Vascular Endothelial Growth Factor Blockers & Age-Related Macular Degeneration
A drug called pegaptanib (Macugen) blocks the action of a protein called vascular endothelial growth factor (VEGF), which promotes the growth of new blood vessels in the eye. Macugen selectively blocks only one form of VEGF. The FDA approved Macugen in late 2004, making it the first treatment for neovascular AMD that can be used in a wide range of people with the disease.
In 2006, the FDA approved another VEGF-blocking drug, ranibizumab (Lucentis), which blocks multiple forms of VEGF. Today, use of Lucentis is the standard of care for AMD patients, and vision outcomes are dramatically better than with other treatments. A genetically engineered antibody, Lucentis binds to VEGF, blocking its activity and thereby retarding new vessel growth.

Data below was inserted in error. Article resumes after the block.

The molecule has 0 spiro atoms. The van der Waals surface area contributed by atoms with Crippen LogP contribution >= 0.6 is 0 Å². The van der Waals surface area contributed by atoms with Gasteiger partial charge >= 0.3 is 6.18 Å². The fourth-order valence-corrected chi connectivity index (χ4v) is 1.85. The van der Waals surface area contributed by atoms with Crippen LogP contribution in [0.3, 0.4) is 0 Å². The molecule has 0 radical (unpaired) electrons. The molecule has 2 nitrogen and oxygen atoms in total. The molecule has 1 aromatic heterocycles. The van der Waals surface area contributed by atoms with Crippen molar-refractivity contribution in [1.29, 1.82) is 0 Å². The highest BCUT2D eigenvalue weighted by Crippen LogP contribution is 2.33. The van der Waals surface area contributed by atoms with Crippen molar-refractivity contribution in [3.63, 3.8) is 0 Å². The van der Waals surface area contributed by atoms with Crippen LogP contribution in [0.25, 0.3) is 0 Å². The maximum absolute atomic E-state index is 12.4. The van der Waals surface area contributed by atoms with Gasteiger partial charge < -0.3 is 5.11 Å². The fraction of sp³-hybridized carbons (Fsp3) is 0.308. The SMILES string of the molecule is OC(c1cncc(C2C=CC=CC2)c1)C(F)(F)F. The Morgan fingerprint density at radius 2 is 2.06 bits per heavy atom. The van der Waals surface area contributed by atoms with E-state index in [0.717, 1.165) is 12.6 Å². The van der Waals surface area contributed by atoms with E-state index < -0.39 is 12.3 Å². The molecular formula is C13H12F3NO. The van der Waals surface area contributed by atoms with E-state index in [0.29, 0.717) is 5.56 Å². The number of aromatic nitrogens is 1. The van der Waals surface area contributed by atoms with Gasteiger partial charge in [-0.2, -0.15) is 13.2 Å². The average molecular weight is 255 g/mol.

Studies on Lucentis have found that individuals who received monthly mandatory treatments, on average, gained one to two lines of vision by the end of the first year of treatment. By comparison, individuals in these studies who received placebo or photodynamic therapy lost, on average, two to three lines of vision during the same period.
Lucentis is given by injection into the eye once a month for as long as two or more years. The downside is its cost: A single dose runs from $2,300 to $3,500 (including both drug and procedure costs).
Lucentis has many similarities to another drug called bevacizumab (Avastin). Approved for the treatment of colon and rectal cancer, Avastin has been used off-label for AMD. The National Eye Institute, a branch of the National Institutes of Health, is sponsoring a study that will compare the safety and effectiveness of the two drugs in AMD patients.